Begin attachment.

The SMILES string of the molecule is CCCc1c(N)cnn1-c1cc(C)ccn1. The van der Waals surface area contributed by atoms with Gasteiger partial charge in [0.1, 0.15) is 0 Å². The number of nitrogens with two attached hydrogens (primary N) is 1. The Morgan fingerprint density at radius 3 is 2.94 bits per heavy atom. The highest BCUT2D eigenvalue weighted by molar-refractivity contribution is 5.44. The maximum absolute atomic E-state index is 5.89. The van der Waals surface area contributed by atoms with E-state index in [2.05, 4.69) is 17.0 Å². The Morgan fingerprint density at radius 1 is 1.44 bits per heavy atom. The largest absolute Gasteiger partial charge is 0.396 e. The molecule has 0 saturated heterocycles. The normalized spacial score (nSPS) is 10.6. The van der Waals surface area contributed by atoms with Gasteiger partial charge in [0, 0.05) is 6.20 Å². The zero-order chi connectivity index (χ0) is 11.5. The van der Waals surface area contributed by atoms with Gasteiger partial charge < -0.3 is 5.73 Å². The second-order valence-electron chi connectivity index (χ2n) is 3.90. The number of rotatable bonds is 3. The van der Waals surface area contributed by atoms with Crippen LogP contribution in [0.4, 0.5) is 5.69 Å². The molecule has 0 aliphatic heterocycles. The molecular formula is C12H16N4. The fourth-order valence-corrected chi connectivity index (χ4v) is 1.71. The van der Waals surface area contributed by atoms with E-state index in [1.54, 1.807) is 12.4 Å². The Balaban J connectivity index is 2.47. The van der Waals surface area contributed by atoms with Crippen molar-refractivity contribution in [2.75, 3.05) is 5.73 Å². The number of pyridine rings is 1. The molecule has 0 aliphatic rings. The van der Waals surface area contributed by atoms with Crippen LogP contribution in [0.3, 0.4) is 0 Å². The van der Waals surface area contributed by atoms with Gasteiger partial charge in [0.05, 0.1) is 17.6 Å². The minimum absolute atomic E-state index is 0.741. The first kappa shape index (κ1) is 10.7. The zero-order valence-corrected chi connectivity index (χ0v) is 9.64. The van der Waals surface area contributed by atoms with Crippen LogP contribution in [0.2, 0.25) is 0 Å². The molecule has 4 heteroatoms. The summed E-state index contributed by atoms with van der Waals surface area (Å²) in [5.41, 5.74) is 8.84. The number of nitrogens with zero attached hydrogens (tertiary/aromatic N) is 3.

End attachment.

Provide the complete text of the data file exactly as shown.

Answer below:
The SMILES string of the molecule is CCCc1c(N)cnn1-c1cc(C)ccn1. The van der Waals surface area contributed by atoms with Gasteiger partial charge in [0.1, 0.15) is 0 Å². The number of nitrogens with two attached hydrogens (primary N) is 1. The Morgan fingerprint density at radius 3 is 2.94 bits per heavy atom. The highest BCUT2D eigenvalue weighted by molar-refractivity contribution is 5.44. The maximum absolute atomic E-state index is 5.89. The van der Waals surface area contributed by atoms with E-state index in [2.05, 4.69) is 17.0 Å². The Morgan fingerprint density at radius 1 is 1.44 bits per heavy atom. The largest absolute Gasteiger partial charge is 0.396 e. The molecule has 0 saturated heterocycles. The normalized spacial score (nSPS) is 10.6. The van der Waals surface area contributed by atoms with Gasteiger partial charge in [0, 0.05) is 6.20 Å². The zero-order chi connectivity index (χ0) is 11.5. The van der Waals surface area contributed by atoms with Gasteiger partial charge < -0.3 is 5.73 Å². The second-order valence-electron chi connectivity index (χ2n) is 3.90. The number of rotatable bonds is 3. The van der Waals surface area contributed by atoms with Crippen LogP contribution in [0.4, 0.5) is 5.69 Å². The molecule has 0 aliphatic heterocycles. The molecular formula is C12H16N4. The fourth-order valence-corrected chi connectivity index (χ4v) is 1.71. The van der Waals surface area contributed by atoms with E-state index in [1.54, 1.807) is 12.4 Å². The Balaban J connectivity index is 2.47. The van der Waals surface area contributed by atoms with Crippen molar-refractivity contribution in [2.75, 3.05) is 5.73 Å². The number of pyridine rings is 1. The molecule has 0 aliphatic rings. The van der Waals surface area contributed by atoms with Crippen LogP contribution in [0.3, 0.4) is 0 Å². The van der Waals surface area contributed by atoms with Gasteiger partial charge in [0.05, 0.1) is 17.6 Å². The minimum absolute atomic E-state index is 0.741. The first kappa shape index (κ1) is 10.7. The zero-order valence-corrected chi connectivity index (χ0v) is 9.64. The van der Waals surface area contributed by atoms with Crippen LogP contribution in [0.2, 0.25) is 0 Å². The molecule has 4 heteroatoms. The summed E-state index contributed by atoms with van der Waals surface area (Å²) in [5.41, 5.74) is 8.84. The number of nitrogens with zero attached hydrogens (tertiary/aromatic N) is 3.